Experts Warn Patching Won’t Protect Critical Infrastructure Against New Age Malware

The world’s most advanced industrial malware, PIPEDREAM, could be hiding within critical infrastructure control systems ready to unleash its “wartime capabilities,” a management consultancy has warned.

In a post published this week, global business advisory firm Ankura Consulting Group said a worrying aspect of PIPEDREAM, developed by the Russian-linked threat group Chernovite, is its immunity to patching.

“This new-age malware is so dangerous because, in order to alienate the threat, you must fix the whole system rather than simply patching the software vulnerability, a feat that is much more costly, impractical, and time-consuming.”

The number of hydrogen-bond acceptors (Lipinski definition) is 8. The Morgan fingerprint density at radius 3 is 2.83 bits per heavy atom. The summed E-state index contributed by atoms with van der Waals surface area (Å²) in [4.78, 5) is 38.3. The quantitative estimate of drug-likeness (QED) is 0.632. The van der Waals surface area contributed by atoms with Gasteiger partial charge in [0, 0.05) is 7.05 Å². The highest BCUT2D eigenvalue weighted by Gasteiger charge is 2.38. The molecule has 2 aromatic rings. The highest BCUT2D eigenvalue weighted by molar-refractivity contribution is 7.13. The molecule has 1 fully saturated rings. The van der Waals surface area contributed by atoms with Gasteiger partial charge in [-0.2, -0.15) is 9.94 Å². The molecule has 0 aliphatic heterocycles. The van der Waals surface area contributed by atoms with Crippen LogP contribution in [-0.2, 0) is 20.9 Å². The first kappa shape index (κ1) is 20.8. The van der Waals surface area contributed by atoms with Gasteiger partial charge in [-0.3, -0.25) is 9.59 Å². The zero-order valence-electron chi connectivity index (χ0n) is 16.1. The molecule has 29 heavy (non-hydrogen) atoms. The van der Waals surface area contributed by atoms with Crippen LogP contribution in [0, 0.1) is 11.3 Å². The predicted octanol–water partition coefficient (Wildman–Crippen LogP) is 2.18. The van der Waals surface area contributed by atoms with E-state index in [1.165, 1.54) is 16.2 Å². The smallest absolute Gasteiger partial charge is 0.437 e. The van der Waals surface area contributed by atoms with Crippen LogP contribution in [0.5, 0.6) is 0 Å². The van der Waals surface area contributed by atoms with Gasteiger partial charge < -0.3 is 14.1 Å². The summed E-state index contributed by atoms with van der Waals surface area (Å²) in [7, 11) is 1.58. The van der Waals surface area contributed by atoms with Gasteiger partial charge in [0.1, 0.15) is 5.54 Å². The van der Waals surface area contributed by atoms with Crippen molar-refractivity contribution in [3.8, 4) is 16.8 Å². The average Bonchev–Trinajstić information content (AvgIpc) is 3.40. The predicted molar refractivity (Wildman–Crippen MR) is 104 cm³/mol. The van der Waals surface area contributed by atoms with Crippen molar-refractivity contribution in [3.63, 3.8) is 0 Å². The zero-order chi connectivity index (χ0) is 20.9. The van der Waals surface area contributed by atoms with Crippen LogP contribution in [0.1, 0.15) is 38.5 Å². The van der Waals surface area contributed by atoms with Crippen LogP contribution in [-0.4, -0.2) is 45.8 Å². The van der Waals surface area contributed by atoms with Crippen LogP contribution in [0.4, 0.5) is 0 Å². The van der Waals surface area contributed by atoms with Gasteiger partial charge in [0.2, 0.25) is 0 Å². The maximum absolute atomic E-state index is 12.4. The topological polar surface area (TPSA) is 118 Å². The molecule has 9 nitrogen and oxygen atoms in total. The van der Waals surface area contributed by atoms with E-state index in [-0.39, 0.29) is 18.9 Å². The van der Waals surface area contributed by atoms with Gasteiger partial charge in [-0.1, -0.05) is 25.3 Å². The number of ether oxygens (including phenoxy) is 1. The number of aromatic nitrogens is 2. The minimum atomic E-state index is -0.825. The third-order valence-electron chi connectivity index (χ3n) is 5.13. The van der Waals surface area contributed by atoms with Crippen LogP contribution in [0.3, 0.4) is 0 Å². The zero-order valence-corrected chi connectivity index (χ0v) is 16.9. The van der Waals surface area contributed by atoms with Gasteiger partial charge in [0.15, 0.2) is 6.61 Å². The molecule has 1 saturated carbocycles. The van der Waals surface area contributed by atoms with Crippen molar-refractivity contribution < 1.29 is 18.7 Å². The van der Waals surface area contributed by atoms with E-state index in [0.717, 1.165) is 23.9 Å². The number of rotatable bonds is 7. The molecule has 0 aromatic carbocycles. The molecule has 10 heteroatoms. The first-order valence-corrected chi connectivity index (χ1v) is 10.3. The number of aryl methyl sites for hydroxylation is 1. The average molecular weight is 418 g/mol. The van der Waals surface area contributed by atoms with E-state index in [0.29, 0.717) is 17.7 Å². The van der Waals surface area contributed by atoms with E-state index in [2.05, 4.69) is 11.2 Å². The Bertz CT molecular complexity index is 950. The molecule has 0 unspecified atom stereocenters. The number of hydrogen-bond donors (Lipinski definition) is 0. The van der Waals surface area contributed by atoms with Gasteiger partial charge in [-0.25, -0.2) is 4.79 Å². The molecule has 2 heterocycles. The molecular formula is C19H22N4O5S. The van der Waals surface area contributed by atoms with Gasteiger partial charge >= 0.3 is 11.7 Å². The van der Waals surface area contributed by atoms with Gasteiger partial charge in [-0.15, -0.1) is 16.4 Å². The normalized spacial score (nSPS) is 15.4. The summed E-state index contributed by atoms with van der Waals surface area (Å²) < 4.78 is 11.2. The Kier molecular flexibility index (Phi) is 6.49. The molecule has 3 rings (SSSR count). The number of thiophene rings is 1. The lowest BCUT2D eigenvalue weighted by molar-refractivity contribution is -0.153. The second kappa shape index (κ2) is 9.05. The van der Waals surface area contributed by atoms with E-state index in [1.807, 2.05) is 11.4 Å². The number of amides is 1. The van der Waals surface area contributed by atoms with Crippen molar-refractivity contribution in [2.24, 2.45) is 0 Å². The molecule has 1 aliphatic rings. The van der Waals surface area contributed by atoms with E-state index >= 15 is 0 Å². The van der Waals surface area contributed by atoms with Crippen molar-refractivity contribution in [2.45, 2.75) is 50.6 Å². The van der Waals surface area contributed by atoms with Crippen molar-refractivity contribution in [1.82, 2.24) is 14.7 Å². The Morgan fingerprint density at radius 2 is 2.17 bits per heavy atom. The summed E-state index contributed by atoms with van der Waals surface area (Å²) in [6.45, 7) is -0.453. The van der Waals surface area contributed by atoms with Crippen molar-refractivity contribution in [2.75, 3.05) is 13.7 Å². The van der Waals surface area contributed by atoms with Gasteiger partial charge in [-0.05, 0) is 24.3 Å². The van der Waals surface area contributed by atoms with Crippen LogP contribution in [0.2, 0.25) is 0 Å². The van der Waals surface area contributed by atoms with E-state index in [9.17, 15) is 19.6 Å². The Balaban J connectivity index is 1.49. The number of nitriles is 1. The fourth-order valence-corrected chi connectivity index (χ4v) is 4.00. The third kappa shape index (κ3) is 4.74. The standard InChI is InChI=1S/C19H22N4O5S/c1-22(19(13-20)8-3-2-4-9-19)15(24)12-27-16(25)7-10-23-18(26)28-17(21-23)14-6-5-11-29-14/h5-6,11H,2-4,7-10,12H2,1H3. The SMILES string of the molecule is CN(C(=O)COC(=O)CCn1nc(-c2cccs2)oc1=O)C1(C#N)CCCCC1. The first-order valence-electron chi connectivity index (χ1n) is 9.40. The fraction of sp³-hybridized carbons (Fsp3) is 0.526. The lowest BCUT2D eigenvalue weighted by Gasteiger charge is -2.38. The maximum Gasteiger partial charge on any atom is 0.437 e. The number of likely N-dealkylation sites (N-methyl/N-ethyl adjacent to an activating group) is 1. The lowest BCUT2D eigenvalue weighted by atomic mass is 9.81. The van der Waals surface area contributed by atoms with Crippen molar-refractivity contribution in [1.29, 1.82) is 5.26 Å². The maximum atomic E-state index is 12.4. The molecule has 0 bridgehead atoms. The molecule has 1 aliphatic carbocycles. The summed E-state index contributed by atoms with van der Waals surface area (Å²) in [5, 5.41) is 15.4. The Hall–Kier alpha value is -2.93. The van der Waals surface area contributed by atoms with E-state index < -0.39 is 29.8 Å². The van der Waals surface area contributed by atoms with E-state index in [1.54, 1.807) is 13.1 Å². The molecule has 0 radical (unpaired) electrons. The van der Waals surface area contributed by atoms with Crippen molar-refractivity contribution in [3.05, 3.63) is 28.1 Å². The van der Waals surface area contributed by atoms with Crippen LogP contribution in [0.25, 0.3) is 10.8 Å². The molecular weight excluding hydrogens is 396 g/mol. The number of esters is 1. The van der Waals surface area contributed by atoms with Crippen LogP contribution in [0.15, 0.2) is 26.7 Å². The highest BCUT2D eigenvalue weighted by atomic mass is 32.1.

In a recent report, industrial cybersecurity firm Dragos said the emergence of PIPEDREAM amounted to “a breakthrough escalation in capabilities” for hacking groups targeting industrial control systems (ICS).

“PIPEDREAM is the first reusable cross-industry capability that impacts native functionality in industrial protocols and a wide variety of devices,” the company wrote.

Pipedream was first identified in early 2022 and Ankura said while there had been no known deployments of the malware in the wild, that did not mean it was not a risk.

“Malware could still be sitting stealthily in ICS devices waiting to be executed or newer, more dangerous versions could be in development. If PIPEDREAM or malware with similar capabilities was deployed against a country’s critical infrastructure, it could result in blackouts, the inaccessibility of water systems, hazardous conditions at nuclear sites, and more.”

In February, Politico reported Dragos CEO Robert M. Lee saying Chernovite had attempted to use PIPEDREAM

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